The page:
Anthony Trollope described the public as reading sensational novels "as men eat pastry after dinner not without some inward conviction that the taste is vain if not vicious." (6) Few were so sanguine. "There is," wrote one of the more vehement critics, Dean Mansel, "something unspeakably disgusting in this ravenous appetite" for this particular species of literary "carrion." (7) Critical anxieties were various. (8) First was a concern about decency. Sensation novels were, almost invariably, about sex and crime.

The rest of this article is only available to active members of Questia

Sign up now for a free, 1-day trial and receive full access to:

  • Questia's entire collection
  • Automatic bibliography creation
  • More helpful research tools like notes, citations, and highlights
  • Ad-free environment

Already a member? Log in now.

Notes for this article

Add a new note
If you are trying to select text to create highlights or citations, remember that you must now click or tap on the first word, and then click or tap on the last word.
One moment ...
Project items

Items saved from this article

This article has been saved
Highlights (0)
Some of your highlights are legacy items.

Highlights saved before July 30, 2012 will not be displayed on their respective source pages.

You can easily re-create the highlights by opening the book page or article, selecting the text, and clicking “Highlight.”

Citations (0)
Some of your citations are legacy items.

Any citation created before July 30, 2012 will labeled as a “Cited page.” New citations will be saved as cited passages, pages or articles.

We also added the ability to view new citations from your projects or the book or article where you created them.

Notes (0)
Bookmarks (0)

You have no saved items from this article

Project items include:
  • Saved book/article
  • Highlights
  • Quotes/citations
  • Notes
  • Bookmarks
Notes
Cite this article

Cited article

Style
Citations are available only to our active members.
Sign up now to cite pages or passages in MLA, APA and Chicago citation styles.

(Einhorn, 1992, p. 25)

(Einhorn 25)

1

1. Lois J. Einhorn, Abraham Lincoln, the Orator: Penetrating the Lincoln Legend (Westport, CT: Greenwood Press, 1992), 25, http://www.questia.com/read/27419298.

Cited article

Things Little Girls Have No Business to Know Anything About: The Crimes of Aurora Floyd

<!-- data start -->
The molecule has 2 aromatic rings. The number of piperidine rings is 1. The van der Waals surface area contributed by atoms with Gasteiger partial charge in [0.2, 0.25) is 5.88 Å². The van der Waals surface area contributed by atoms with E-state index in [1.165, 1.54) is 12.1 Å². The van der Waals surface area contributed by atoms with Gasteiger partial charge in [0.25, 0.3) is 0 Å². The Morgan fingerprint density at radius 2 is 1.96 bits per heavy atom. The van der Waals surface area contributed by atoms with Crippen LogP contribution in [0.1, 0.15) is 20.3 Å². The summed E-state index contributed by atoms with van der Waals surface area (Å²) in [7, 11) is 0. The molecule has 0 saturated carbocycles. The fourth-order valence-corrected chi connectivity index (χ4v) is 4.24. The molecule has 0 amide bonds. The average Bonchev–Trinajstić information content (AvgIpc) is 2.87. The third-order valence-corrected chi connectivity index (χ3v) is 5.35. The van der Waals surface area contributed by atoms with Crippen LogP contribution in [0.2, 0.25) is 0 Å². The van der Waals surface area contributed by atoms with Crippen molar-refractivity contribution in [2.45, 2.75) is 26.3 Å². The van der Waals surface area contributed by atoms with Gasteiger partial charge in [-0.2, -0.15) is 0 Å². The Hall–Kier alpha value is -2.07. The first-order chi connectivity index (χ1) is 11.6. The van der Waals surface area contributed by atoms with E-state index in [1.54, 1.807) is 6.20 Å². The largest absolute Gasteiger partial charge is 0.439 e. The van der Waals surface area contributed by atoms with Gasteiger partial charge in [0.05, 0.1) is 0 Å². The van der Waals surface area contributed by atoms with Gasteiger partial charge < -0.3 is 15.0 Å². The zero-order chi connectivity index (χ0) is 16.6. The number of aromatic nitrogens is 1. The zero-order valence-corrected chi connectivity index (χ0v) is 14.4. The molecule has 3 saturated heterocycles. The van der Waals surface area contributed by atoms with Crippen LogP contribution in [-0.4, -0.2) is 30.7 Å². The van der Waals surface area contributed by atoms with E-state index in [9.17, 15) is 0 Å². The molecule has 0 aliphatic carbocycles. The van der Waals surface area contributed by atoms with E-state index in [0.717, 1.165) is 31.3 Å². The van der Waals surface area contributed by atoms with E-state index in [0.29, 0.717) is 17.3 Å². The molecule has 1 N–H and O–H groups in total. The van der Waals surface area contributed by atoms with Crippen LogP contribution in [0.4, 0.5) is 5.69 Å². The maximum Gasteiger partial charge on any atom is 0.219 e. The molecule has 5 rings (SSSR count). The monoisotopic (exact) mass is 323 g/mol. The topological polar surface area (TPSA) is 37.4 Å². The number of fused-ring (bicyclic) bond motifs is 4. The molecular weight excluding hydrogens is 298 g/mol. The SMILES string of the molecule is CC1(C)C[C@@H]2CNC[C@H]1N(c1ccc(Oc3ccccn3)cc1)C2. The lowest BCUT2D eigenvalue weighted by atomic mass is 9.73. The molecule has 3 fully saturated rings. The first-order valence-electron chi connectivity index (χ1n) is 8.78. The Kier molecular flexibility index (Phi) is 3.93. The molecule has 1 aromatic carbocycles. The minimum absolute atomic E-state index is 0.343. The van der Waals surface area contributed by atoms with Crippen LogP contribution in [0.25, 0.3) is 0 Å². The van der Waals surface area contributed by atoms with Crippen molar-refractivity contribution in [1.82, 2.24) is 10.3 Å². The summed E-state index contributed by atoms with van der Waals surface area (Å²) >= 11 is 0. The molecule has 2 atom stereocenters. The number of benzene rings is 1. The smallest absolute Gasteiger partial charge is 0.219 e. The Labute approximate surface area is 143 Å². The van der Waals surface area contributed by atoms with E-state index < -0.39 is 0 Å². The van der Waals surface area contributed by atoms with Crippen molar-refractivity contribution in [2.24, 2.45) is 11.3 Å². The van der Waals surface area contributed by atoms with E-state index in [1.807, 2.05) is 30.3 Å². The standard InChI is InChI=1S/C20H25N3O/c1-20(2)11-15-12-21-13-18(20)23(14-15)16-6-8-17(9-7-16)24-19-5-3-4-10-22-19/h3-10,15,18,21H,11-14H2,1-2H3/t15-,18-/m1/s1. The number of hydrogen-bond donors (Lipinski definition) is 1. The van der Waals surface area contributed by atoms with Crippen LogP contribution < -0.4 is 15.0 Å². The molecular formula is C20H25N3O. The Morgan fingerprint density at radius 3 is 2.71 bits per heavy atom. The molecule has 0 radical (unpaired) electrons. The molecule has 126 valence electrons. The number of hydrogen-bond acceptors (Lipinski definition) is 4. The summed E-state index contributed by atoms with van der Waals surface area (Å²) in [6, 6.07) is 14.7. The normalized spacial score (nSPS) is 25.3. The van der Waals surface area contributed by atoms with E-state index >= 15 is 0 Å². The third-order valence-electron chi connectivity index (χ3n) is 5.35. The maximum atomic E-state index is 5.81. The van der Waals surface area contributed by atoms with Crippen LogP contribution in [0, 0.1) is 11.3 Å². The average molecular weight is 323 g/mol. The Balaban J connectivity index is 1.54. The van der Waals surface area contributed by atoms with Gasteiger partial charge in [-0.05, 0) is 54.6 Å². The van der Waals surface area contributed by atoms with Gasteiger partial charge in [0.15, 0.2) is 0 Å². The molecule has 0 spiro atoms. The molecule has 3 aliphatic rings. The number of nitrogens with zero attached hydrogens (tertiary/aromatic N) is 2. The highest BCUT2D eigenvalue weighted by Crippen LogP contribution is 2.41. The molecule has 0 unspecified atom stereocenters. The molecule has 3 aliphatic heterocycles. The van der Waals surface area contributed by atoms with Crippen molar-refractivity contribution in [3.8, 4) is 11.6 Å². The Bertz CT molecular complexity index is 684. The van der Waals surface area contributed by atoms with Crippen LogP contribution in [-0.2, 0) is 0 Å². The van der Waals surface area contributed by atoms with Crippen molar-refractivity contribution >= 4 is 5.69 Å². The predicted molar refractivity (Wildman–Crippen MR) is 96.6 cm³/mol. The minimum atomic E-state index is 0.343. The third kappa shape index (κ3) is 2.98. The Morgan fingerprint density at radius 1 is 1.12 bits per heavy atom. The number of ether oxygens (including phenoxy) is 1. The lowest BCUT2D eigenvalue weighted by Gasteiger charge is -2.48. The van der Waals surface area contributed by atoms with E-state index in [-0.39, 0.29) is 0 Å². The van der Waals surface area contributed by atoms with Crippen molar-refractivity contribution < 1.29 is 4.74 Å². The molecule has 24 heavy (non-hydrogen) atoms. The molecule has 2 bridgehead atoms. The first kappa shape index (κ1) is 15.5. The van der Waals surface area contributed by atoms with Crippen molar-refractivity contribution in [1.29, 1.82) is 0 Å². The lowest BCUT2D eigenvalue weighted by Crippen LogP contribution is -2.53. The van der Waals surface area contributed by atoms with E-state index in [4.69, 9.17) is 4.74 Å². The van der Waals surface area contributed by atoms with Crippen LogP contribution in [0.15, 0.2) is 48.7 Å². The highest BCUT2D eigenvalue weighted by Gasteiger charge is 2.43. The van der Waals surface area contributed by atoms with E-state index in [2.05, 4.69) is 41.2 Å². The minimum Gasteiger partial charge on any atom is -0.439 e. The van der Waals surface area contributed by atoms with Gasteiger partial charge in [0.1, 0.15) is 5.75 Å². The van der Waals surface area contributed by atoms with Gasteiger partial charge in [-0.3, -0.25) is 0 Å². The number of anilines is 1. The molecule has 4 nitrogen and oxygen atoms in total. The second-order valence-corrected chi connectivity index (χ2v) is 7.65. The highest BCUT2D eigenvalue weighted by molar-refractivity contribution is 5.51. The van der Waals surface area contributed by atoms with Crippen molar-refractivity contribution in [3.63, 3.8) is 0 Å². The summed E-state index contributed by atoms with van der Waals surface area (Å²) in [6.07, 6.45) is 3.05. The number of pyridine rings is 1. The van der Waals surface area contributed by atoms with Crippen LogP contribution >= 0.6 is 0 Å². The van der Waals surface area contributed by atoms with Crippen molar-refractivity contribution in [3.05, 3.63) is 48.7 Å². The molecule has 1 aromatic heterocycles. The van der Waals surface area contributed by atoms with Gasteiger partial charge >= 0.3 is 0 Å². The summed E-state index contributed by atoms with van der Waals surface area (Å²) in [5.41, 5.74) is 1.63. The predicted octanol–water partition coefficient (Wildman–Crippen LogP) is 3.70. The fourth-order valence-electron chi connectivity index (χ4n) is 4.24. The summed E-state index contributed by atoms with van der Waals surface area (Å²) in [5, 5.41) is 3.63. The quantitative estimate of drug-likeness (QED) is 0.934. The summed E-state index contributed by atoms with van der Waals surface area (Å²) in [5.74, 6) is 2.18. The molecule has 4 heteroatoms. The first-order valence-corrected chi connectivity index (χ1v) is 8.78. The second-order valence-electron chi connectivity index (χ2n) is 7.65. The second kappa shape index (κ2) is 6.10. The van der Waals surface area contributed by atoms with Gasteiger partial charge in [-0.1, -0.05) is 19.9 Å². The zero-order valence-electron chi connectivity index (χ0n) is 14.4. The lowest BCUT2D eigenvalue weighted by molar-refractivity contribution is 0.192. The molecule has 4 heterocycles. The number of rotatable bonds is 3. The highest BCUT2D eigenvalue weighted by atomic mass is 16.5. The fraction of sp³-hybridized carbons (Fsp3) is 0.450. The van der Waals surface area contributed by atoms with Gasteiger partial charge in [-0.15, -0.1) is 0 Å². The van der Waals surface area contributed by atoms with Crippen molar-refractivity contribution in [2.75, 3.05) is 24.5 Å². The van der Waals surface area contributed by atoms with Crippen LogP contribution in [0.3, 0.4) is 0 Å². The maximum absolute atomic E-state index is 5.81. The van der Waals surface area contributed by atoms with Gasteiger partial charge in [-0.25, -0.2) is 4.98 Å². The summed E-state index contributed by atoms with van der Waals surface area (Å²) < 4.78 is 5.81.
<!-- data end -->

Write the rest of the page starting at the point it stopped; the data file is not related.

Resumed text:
Settings

Settings

Typeface
Text size Smaller Larger
Search within

Search within this article

Look up

Look up a word

  • Dictionary
  • Thesaurus
Please submit a word or phrase above.
Print this page

Print this page

Why can't I print more than one page at a time?

Full screen

matching results for page

Cited passage

Style
Citations are available only to our active members.
Sign up now to cite pages or passages in MLA, APA and Chicago citation styles.

"Portraying himself as an honest, ordinary person helped Lincoln identify with his audiences." (Einhorn, 1992, p. 25).

"Portraying himself as an honest, ordinary person helped Lincoln identify with his audiences." (Einhorn 25)

"Portraying himself as an honest, ordinary person helped Lincoln identify with his audiences."1

1. Lois J. Einhorn, Abraham Lincoln, the Orator: Penetrating the Lincoln Legend (Westport, CT: Greenwood Press, 1992), 25, http://www.questia.com/read/27419298.

Cited passage

Welcome to the new Questia Reader

The Questia Reader has been updated to provide you with an even better online reading experience.  It is now 100% Responsive, which means you can read our books and articles on any sized device you wish.  All of your favorite tools like notes, highlights, and citations are still here, but the way you select text has been updated to be easier to use, especially on touchscreen devices.  Here's how:

1. Click or tap the first word you want to select.
2. Click or tap the last word you want to select.

OK, got it!

Thanks for trying Questia!

Please continue trying out our research tools, but please note, full functionality is available only to our active members.

Your work will be lost once you leave this Web page.

For full access in an ad-free environment, sign up now for a FREE, 1-day trial.

Already a member? Log in now.